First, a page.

When the e-auction was over, a hot new Handspring wireless phone had received 53 bids and brought in more than $3,000 for Big Brothers Big Sisters of America, well over the phone's retail value. In total, the youth mentoring organization received more than $30,000 as the benefactor of an eBay/Consumer Electronic Association charity event, which culminated during the 2002 International Consumer Electronics Show in January.
According to CEA President and CEO Gary Shapiro, fund raising is often tied in with CES, but the e-auction format was a first for them. The fund raiser was one facet of a strategic partnership between eBay and CEA, which, Shapiro says, had benefits for both sides as well as Big Brothers Big Sisters.
“We want excitement for our show,” he says. “We want new things. We like helping charity. We like the halo effect from eBay,” and the dividends that come from partnering with a successful organization cut both ways, he says. “They [eBay] wanted the credibility from CEA; they wanted our halo effect. They wanted recognition from retailers and manufacturers that eBay isn't just for individuals selling stuff to each other; it's also for retailers and manufacturers. They wanted to use our venue, the Consumer Electronics Show, which is the world's largest consumer technology event, to get across their technology message.”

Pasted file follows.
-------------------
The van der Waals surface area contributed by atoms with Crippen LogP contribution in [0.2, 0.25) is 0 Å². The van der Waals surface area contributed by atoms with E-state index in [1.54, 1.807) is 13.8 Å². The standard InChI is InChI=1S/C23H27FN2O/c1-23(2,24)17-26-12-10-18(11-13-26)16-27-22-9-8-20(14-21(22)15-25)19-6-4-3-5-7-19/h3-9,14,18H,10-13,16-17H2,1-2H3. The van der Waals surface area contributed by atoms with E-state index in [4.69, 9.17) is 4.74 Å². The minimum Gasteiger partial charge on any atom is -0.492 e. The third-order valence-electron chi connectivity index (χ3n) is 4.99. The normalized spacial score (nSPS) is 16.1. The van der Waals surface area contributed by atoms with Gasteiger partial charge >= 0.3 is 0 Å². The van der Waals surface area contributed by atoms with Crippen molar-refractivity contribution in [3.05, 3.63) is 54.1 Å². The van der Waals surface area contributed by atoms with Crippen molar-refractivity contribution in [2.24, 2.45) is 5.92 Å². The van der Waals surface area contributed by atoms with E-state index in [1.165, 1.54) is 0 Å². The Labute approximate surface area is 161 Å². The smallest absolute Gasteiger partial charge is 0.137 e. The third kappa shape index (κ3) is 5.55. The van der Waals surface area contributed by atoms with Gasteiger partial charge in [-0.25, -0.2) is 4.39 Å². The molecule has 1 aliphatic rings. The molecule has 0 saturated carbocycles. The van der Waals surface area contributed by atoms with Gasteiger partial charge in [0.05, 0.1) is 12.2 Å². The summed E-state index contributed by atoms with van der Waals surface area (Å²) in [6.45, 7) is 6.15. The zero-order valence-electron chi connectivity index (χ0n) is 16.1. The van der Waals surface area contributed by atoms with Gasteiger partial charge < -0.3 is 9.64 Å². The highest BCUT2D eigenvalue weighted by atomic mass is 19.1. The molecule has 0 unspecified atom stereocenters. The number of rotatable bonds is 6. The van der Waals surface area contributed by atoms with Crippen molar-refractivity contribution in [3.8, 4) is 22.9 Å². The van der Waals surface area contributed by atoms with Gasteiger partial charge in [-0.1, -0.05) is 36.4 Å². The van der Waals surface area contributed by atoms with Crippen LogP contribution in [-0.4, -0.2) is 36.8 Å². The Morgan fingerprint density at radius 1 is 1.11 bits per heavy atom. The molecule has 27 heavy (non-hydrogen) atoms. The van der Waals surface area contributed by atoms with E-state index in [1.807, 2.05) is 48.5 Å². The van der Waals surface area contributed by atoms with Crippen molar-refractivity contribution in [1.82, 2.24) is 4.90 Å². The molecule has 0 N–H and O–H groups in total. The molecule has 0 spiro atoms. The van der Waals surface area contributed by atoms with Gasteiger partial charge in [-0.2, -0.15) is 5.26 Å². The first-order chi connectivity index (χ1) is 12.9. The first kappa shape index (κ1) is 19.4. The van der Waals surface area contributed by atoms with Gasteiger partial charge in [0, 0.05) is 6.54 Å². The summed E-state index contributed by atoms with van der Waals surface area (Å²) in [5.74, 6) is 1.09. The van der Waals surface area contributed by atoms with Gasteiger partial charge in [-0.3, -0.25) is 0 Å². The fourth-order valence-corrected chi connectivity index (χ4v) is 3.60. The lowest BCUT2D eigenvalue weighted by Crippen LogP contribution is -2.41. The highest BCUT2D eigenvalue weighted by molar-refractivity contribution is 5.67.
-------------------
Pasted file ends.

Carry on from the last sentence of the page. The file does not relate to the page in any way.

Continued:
Shapiro was impressed with the ease of the auction process. “It was not a difficult sell,” he says. The only efforts required of CEA was a co-signed letter from Shapiro and eBay chief executive Meg Whitman announcing the project, a press release, and a link from the CEA Web site to the auction. CEA selected the charity from a list of a dozen that eBay recommended. The logistics for the 30 products that were auctioned off were handled by Return Buy.
“Everyone won here,” says Shapiro. “The companies that donated products got terrific publicity. Everyone felt great because we helped a great charity. And eBay received recognition in the consumer electronic industry.”